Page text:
Lawn aeration brings oxygen, water, and nutrients directly to grass roots, which helps make your lawn green and lush. It’s a critical part of spring and fall lawn care and gives roots the vital boost they need.
Lawn Aeration Basics
Lawn aeration pulls 2- to 8-inch soil “plugs” out of the ground, leaving holes that allow water, air, and nutrients to reach grass roots, and lets new seed germinate in a cool, moist environment. Hard clay soils need to be aerated more often than sandy soil. A soil test will tell you what type of soil you have.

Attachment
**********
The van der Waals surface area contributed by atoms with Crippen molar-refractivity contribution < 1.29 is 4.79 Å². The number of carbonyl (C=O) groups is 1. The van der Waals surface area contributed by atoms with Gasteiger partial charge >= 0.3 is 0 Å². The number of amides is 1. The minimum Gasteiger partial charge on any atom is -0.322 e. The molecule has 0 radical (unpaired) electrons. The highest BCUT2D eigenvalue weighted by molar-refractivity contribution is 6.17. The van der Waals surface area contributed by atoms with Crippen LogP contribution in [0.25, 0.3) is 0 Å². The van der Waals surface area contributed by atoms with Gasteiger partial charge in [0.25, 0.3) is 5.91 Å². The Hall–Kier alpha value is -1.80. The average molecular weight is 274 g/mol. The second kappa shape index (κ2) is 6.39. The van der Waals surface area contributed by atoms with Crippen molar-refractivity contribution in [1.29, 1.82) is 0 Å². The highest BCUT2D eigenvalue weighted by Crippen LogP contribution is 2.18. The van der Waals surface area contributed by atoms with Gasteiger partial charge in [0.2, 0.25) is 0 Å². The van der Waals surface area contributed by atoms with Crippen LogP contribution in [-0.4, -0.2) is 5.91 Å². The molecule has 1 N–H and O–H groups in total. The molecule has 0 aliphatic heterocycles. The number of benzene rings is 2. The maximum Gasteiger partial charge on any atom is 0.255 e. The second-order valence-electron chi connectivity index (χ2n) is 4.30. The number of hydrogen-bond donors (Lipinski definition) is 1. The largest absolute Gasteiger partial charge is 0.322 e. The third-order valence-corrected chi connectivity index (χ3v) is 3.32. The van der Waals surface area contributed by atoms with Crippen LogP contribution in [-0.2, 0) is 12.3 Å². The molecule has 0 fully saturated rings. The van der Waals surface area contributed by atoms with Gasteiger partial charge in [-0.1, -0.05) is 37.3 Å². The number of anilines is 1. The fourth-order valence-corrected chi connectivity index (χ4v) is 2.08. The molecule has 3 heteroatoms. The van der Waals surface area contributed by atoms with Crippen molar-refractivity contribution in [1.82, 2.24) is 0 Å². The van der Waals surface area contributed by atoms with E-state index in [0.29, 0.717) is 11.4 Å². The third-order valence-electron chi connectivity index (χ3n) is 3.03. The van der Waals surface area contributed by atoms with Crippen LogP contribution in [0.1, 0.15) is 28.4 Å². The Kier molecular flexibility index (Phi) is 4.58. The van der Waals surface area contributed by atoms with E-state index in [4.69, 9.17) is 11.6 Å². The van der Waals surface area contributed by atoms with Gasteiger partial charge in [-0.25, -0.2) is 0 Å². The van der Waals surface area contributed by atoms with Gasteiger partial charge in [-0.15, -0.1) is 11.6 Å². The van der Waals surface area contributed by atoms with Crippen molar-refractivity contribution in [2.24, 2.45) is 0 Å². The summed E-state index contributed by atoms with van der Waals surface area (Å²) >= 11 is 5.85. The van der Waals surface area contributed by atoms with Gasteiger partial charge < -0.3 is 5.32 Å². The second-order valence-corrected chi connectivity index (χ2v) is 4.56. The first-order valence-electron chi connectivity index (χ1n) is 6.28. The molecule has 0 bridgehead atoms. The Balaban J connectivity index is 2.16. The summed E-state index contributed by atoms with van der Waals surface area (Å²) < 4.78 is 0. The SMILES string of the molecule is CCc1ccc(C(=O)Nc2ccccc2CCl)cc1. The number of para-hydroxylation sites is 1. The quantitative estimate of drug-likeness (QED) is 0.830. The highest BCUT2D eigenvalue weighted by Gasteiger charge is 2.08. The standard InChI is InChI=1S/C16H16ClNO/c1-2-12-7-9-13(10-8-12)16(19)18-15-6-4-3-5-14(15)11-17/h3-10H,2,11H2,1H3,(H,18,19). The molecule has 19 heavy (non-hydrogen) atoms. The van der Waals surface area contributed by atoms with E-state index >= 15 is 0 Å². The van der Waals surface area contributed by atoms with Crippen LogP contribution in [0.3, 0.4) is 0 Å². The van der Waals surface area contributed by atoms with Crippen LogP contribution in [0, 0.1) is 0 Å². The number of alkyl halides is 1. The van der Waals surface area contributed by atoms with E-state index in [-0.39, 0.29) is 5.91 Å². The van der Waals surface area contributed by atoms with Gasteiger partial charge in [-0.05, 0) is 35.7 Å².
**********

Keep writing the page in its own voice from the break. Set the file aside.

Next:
John Dillon, who directs lawn care at New York City’s Central Park, says aeration helps lawns by:
Allowing oxygen to reach the root zone, which invigorates lawns
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